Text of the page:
‘Shopping or Skiing?’ This is the typical question they ask you when you say you are going to Andorra, this little principality tucked in the Pyrenees between Spain and France. We went for two entirely different reasons: culture and nature. Here is the story of our trip in this country founded by Charlemagne (or so they say).
I. The Romanesque Route
Over forty Romanesque churches (10th to 12th century) make for a wonderful itinerary across Andorra. One is given the chance to examine a genuine and special representation of the first ‘continental’ style in Europe since the Roman times.
If I think of one word that best describes the Andorran Romanesque, it would be ‘discrete’. The churches are all small and simple, which appeals to my spiritual side that rejects Baroque’s proselytizing spirit and exuberance. The walls are thick and the structures are austere, with very little ornamentation on the outside and no need for buttresses. This can be attributed –in part- to the poverty of the Pyrenees villages and their remoteness from important centers of Romanesque art. This remoteness and isolation explain why the Gothic style that appeared later did not sweep across Andorra the way it did in other parts of Europe (and one must be glad it did not, otherwise they would have remodeled many –if not all- of the Romanesque churches here!).
The one thing that does stand out is the church tower. In many of the Andorran churches, the tower features a clear Lombard influence, thanks to the abundance of Lombard stonemasons in the Catalan lands (Andorra was not yet a separate, independent country). Soaring towers (like in the case of Santa Coloma and Sant Miquel d’Engolasters) or short ones (like in Sant Joan de Caselles), they all follow a theme in which three-storey bell towers lend the structure a sense of elevation and verticality. Lombard bands of blind arcades above the towers’ mullioned windows are the only elements of external decoration (together with few remains of polychromatic fragments in some windows)
On the inside, the most precious art is no more there. It was moved decades ago to the MNAC (National Museum of Catalan Art) in Barcelona. I had the pleasure of admiring it firsthand there, and the sadness of contemplating it away from its original context, like a fossil of a dead animal.
We visited some fifteen churches and some Romanesque bridges (like the Margineda), but I have every reason (aesthetically and historically) to claim that the most impressive ones are:
– Santa Coloma (with the only cylindrical bell tower in Andorra);
– Sant Miquel d’Engolasters (a beautiful bell tower);
– Les Bons (wonderful landscape makes for a perfect background);
II. In the footstep of Verdaguer
During the second half of the 19th century, the Catalan culture experienced a golden age referred to as the ‘Renaixença’ (Reniassance), pioneered by the likes of Jacint Verdaguer, Catalonia’s most celebrated poet (probably, of all times).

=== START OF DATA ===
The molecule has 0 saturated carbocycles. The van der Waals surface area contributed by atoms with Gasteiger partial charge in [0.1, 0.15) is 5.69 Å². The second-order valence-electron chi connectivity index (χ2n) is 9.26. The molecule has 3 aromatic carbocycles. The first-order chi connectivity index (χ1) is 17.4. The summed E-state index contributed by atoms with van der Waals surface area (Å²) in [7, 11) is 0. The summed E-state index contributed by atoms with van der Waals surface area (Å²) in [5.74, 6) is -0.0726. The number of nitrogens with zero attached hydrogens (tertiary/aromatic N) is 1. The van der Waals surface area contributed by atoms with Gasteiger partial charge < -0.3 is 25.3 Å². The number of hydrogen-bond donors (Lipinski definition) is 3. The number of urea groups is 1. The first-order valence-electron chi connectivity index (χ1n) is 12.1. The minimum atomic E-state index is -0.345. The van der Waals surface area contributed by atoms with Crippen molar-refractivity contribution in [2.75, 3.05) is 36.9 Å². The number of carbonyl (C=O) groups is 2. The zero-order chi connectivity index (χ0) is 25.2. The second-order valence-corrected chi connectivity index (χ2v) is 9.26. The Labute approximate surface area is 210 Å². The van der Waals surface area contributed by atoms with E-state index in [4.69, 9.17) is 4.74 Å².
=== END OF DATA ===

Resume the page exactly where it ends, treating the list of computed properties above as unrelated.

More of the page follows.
It was here in Andorra (and other parts of the Pyrenees) that Verdaguer seeked inspiration for his epic poem ‘Canigó’, which tells the story of the Catalan Pyrenees through the epic efforts of the Christians to gather forces and fight the invading Saracens (a culturally incorrect synonym for Muslims). Following his itinerary took us to the Iron Route, a beautiful countryside that extends from Ordino to the north. But the real spectacle is elsewhere…and nature at its best is further to the east.
The Engolasters Lake was partially frozen by the time we arrived there following a hike through the woods. The scene was just breathtaking under the sun, as the heat started to melt yesterday’s snow off the pine trees. There must have been hundreds of thousands of them, entire mountains covered with pine trees, which –in turn, were covered with snow…an ephemeral landscape that changes every second as the snow retreated and the woods restored their greenery. A multitude of snapshots every second.
Andorra is a small country with big natural heritage, even though only Madriu-Claror Valley is a UNESCO World Heritage Site.
I heard a lot of stories by the elders of the Andorran village about the witches that used to roam the valleys and the spirits of the woods (called ‘fades’ in Catalan, which is the official language here). As I took a quick nap by the lake, I had a dream…dreamed of my Ophelia.
III. The trees, my Ophelia
On the map, my Ophelia, they have named every mountain, every valley, and every river. But when I asked about the name of the tree under which I slept, no one gave me an answer…only a strange look. Why is it that Man has named everything except for trees and flowers? Is it because trees and flowers do no help Man in drawing borders and setting frontiers?
A man told me that the trees here are countless, that any effort to name them is futile…but didn’t we catalogue and name even the faintest of stars in the night sky?
I wanted to tell them that each and every one of these countless trees has a name, but no one wanted to listen, and you were not here to remind me of the names, and the dream came to an end.
Camel – Andorra, Mar’ 2012